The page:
23 October 2003

Many thanks to my parents for digging up this copy of the actual Pokemon movie review that I wrote for Student.Com way back in 2000, or thereabouts. Note that when this article originally appeared, the editors attempted to switch it from the present tense back into the past, but somehow only changed every other verb, making it sound incredibly retarded. If it weren't for that, this article would probably have ended up in my clip portfolio:
As I enter the theater for the preview screening of "Pokemon: The First Movie" a wave of indescribable melancholy sweeps across my heart. The auditorium before me is packed with hundreds of children and their reluctant parents, and as I attempt to survey the crowd with the dispassionate eye of a critic, I realize that I'm getting older. Pokemon is the first kiddie craze that has left me completely in the dark. I've survived Cabbage Patch Dolls, Care Bears, Smurfs, even the tail end of the Power Ranger phenomenon. But Pokemon? I know nothing about Pokemon.

Desperate for insight, I decide to interrogate the kid in front of me. Ben is almost eight years old and cute enough to inspire his own line of cuddly merchandise, but I'm not deceived by appearances. Beneath his innocent exterior, I sense the steely-eyed presence of a Pokemon fanatic. So I switch on my tape recorder and pump my source for information. "Pokemon is short for 'pocket monsters,'" he says, "and there are tons of them, like, there's tons of Pokemon, and I can't even explain everything. I don't know everything yet, and that's why I'm watching this movie."

Well, great. Guessing that there may be a Pulitzer in store for me if I can get this kid to talk, I prod him further and finally emerge with a refreshingly coherent explanation of Pokemon. Apparently these creatures, which are collectible in card or video game form, wage feverish battle under the command of their trainers, who gain experience points for successful fights and are thus enabled to train more lethal and/or fuzzier monsters. The hero of the "Pokemon" TV series is ten-year-old Ash, who travels the world searching for various kinds of Pokemon, whom he then proceeds to enslave (or something like that — my notes are a little hazy on this point).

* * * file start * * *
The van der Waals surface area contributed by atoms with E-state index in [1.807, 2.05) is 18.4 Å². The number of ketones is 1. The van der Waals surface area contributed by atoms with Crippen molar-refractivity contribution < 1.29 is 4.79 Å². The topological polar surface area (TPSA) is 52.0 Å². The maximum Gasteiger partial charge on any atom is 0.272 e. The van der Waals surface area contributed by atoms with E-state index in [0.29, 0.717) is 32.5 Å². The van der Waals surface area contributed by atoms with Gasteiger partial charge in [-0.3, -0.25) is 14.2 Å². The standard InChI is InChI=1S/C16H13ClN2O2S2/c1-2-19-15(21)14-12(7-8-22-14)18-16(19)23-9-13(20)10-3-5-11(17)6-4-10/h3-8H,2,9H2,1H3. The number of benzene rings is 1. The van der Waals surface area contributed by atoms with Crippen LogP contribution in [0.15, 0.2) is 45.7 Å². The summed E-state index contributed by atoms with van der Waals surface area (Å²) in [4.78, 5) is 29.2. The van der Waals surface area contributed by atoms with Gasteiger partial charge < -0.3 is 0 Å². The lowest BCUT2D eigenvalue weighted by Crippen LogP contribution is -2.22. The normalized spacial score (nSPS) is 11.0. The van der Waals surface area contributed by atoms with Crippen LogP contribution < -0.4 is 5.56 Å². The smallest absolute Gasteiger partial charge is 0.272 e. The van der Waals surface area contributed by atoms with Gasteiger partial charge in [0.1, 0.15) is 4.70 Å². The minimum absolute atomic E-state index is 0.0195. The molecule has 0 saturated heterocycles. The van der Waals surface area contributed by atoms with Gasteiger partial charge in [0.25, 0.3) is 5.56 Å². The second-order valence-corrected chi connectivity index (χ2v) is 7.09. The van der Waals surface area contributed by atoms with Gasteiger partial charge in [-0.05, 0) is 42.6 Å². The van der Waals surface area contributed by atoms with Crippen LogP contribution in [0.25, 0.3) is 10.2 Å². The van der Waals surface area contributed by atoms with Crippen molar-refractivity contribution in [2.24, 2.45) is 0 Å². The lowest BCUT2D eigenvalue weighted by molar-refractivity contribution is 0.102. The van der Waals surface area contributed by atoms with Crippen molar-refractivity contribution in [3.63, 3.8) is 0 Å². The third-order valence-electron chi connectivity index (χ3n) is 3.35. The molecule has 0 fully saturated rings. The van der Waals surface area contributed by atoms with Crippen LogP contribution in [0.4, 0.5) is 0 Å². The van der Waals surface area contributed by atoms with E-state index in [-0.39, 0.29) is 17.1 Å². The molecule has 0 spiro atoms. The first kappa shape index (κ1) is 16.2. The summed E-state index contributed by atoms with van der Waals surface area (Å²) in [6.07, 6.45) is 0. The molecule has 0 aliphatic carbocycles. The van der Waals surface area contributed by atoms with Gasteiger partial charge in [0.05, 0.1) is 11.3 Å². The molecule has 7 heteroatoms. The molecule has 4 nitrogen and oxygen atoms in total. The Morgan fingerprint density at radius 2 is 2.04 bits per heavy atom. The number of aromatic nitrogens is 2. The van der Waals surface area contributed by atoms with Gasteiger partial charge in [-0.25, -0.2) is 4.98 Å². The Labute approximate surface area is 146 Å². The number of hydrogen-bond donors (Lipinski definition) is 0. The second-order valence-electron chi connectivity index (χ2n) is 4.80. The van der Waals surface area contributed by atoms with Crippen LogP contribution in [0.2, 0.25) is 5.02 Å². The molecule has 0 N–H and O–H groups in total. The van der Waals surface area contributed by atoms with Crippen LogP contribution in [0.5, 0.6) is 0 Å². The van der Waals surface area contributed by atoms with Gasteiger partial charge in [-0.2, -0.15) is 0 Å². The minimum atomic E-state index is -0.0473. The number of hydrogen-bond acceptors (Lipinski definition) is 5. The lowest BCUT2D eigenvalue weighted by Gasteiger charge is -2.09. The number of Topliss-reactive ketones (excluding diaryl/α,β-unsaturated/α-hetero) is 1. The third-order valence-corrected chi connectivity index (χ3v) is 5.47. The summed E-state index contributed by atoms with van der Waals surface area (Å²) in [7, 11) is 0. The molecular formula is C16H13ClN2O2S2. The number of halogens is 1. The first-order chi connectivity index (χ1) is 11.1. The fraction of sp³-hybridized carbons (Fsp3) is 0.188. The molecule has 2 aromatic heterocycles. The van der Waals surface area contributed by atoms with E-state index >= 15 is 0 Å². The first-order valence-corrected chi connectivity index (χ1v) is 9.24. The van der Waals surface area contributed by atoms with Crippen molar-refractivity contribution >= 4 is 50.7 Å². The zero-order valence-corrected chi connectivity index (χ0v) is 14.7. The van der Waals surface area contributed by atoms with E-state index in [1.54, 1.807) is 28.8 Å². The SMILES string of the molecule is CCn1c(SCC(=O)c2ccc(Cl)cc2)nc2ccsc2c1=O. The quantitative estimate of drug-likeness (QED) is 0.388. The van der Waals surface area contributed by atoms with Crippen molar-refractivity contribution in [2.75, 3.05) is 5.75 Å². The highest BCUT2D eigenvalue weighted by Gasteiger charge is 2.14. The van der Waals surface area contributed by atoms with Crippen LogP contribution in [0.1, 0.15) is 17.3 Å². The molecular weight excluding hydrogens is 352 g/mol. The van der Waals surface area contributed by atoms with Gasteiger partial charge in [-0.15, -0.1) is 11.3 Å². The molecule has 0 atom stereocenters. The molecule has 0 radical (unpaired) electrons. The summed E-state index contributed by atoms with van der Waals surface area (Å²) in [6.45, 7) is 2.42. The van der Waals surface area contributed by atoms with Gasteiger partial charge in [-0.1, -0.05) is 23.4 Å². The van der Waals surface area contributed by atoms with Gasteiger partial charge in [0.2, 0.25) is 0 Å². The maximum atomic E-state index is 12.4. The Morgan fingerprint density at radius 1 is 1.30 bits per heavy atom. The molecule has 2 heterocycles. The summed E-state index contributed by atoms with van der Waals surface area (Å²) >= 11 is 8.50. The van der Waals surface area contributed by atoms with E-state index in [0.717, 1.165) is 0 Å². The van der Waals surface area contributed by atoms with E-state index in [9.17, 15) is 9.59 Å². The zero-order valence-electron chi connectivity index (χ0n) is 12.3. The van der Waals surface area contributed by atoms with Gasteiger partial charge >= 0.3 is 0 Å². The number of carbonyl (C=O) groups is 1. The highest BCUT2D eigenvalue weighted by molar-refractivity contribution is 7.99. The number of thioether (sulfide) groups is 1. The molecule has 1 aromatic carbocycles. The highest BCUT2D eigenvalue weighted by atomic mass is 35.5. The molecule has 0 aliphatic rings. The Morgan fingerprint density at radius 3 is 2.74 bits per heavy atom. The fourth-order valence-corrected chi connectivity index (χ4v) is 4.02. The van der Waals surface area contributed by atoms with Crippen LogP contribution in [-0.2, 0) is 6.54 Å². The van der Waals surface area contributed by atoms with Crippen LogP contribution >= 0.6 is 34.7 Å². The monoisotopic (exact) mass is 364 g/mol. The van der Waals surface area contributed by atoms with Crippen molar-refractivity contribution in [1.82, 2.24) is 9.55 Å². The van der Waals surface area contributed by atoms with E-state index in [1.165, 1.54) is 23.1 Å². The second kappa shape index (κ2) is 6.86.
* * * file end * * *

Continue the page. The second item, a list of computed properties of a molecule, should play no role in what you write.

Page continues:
And so the movie starts. First the audience is treated to a fifteen-minute short subject entitled "Pikachu's Vacation," which stars the cutest and most ubiquitous Pokemon of them all, that puffy yellow thing you've probably seen before. As I settle into my seat, I become aware of a number of obstacles lying in the way of my comprehension of this movie: 1) there are several billion characters, and 2) all of them speak in indecipherable gibberish. Looking back, I can't recall too much of the experience. (At one point, according to my notes, I scrawl the phrase "My brain is dying.") But it's all very bouncy and harmless, and adorable in a creepily Dadaist kind of way.

And the "Pokemon" movie itself? Well, let's see. Ash and his friends get an invitation to visit the fortress of the world's greatest Pokemon trainer, who turns out to be a brooding, ominous figure who was cloned from the most ancient Pokemon of all and now bears a bitter grudge against man and Pokemon alike, hoping to conquer the world with a legion of superpowered Pokemon clones, and there's a big laboratory and explosions and a thing and oh, never mind. I could discuss the film's audacious disregard for three-act structure, and its refreshingly minimal concern with characterization and meaningful plot development. Or maybe not.

The kids seem to enjoy it, though. The appearance of each new Pokemon is greeted with a smattering of applause from the audience, and at one point — as Pikachu narrowly evades a threat to his cuddly well-being — I hear a seven-year-old voice squeal "Thank you, Lord!" I will admit to being impressed by the movie's ability to espouse a message of nonviolent resistance even after an hour or so of its characters pounding on one another. And I exit the theater with a feeling of newfound respect for my parents, who, in my own foolish youth, had accompanied me to everything from "The Chipmunk Adventure" to "Masters of the Universe" without a word of complaint — although I suspect that none of the treasured films of my childhood managed to reach the level of insipidity that "Pokemon: The First Movie" achieves. This is "Fight Club" for preschoolers.
God, I miss being a film critic.

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